PENCNWC HOLIDAY PARK
Indoor Heated Swimming Pool
Our indoor heated swimming pool sits alongside the clubhouse with a seating area inside and a patio area outside. There is also an area for parents to take their babies/toddlers. The indoor heated pool is very popular with young and old!! Our indoor pool is divided into two areas one for children and adults to swim in with the second section for toddlers.
We have a well sized fishing lake stocked with common Carp. The lake is set in a secluded and peaceful part of the park to give you the feeling of freedom that pervades the whole of this part of West Wales.
We provide in house entertainment with our resident entertainer as well as top touring bands, comedians, duos and solo artists. We also have bingo on selected nights to start the evening off. To see our full list of entertainment click here.
Our kids club is the perfect place to keep the little ones entertained on their holiday. Over the school holidays we have activities most days. A favourite is breakfast with merlin (selected days). To see our full list of entertainment click here.
Childrens Play areas
We have two outdoor childrens play areas that have recently been modernised with a variety of new equipment to keep all ages entertained.
Football Playing Field
For the sportier person we have our very own football playing field which is ideal to blow off some energy.
Inside the clubhouse we have a games room with many classic games to play.
Takeaway & Bar Meals
We have our very own fish and chips takeaway onsite for you to enjoy. * opening times vary in season.
Bar meals are served in The Smugglers Bar. Including Breakfast, light lunch and evening meals.
We have a modern laundrette to help with the chore of washing and drying all those clothes
WHAT TO DO IN WALES?
New Quay has all the charm of a traditional fishing village, fisherman's cottages tucked together on the quaint streets that lead down to the beach. The harbour wall curves into the sea, forming a safe haven for the small fleet of fishing boats. It also ensures safe bathing on the sandy beach which is surrounded by the cliffs above.
The village is an artist's paradise and many of their paintings can be bought from the shops as a permanent reminder of your holiday in this attractive village. Fishing trips sail daily into Cardigan Bay. They not only offer good sport but the chance to see the dolphins that are often seen in the clear blue waters. The view of the cliffs is spectacular as you sail back home, with the setting sun beautifully illuminating the rocks, islands and coastline.
Early Each morning fish, lobsters, crab and even shark, freshly caught can be purchased from the local fishermen as they land their catch on the quayside. On a clear day, Snowdon, with its surrounding mountains can be seen forming an incredible backdrop special to only Newquay.
Alongside the old, the new combines without destroying the character and charm that abounds. Public houses, bars and restaurants offer a variety of night life to suit all tastes. The shops are also many and varied. New Quay - a lovely village in a charming setting with views over every part of the vast expanse of bay and blue water.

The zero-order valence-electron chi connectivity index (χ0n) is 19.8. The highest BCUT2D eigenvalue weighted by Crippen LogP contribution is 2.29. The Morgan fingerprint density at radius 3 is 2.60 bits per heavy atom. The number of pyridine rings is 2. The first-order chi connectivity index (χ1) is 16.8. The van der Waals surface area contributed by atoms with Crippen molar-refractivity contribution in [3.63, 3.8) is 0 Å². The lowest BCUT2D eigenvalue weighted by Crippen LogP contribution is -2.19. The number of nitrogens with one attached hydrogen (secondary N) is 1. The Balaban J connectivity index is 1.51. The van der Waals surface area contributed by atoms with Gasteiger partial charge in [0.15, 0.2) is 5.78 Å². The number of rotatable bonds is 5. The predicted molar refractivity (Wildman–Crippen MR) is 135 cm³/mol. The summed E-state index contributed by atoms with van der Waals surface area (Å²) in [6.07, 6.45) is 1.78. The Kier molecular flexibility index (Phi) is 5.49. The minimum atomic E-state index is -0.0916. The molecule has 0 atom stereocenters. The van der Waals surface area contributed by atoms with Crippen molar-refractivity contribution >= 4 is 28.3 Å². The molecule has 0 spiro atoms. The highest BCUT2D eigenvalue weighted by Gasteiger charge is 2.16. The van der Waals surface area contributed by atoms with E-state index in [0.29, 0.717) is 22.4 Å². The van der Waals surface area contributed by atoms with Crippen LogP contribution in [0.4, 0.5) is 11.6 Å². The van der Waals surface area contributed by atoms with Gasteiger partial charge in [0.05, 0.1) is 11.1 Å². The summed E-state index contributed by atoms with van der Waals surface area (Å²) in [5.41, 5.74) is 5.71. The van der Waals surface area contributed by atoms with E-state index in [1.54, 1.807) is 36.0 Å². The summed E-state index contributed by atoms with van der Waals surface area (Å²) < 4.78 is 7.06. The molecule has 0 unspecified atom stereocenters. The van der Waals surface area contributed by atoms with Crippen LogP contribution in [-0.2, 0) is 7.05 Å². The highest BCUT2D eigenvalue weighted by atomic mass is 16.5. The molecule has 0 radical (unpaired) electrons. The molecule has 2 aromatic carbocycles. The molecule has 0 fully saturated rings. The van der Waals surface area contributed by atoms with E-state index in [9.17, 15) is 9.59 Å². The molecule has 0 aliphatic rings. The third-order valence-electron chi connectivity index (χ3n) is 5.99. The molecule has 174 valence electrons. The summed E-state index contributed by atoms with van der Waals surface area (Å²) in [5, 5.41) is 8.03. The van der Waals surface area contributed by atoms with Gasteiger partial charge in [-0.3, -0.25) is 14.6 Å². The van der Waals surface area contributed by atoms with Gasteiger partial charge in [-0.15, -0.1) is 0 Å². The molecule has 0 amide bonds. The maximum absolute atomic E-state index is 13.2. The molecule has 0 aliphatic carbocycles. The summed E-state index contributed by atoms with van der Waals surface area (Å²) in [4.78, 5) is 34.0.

Beaches of all kinds lie along this incredible and varied coastline. Sandy and safe, they seem to stretch as far as the eye can see. Others, tiny and tucked away with fascinating rock pools surrounded by high bracken and tree covered cliffs, each having an individual character of its own.
Castles, Churches, Museums, Waterfalls & Wildlife parks
The castles, a hallmark of the Welsh countryside, stand as silent sentinels to the past. Chapels, monastries and churches form a fascinating thread to the Welsh tradition of worship. There are gold and slate mines, wool and flour mills - still working today, museums. wateralls, wildlife parks and many attractions for every member of the family whatever their tastes.
There is the Georgian styled village of Aberaeron, with its pretty coloured houses, Llandysul and Newcastle Emlyn both attractive market towns. Llanybydder is world famous for its horse fair and Cenarth for its waterfalls and ancient coracle boats made of wickerwork and skins. The list is endless with many, many more for you to find and explore.
Dotted around, the Welsh white washed cottages, with cement roofs and natural stone walls, alongside waterfalls and streams flowing through the patchwork fields and into picturesque valleys on their way to the sea. Market towns, full of local people going about their everyday business, occasionally speaking Welsh. Tiny harbours sit in hidden valleys with twisting streets and little shops - the choice is yours. The National Trust coastpath is nearby - 180 miles of fantastic walking - Beautiful wild flowers and an incredible variety of birdlife can be seen, villages and tiny harbours to be found, as if lost to the outside world.
Cardigan and Aberystwyth
The market town of Cardigan and the University town of Aberystwyth are both 20 miles away. The remains of the castle which was the site in 1176 of the first National Eisteddfod. Today, Cardigan has a considerable variety of shops among its lanes and courtyards. Aberystwyth has a more cosmopolitan atmosphere - it was once a walled town adjacent to one of Edward's castles.
It houses the National Library of Wales, here scores of people flock to trace their Welsh ancestry. Some of the last steam locomotives will take you along it's narrow gauge track to the beautiful Devil's Bridge, one of Wales' wonders. Aberystwyth also has the longest cliff railway in Britain, climbing up to the camera obscura giving you a larger than life view of Cardigan Bay.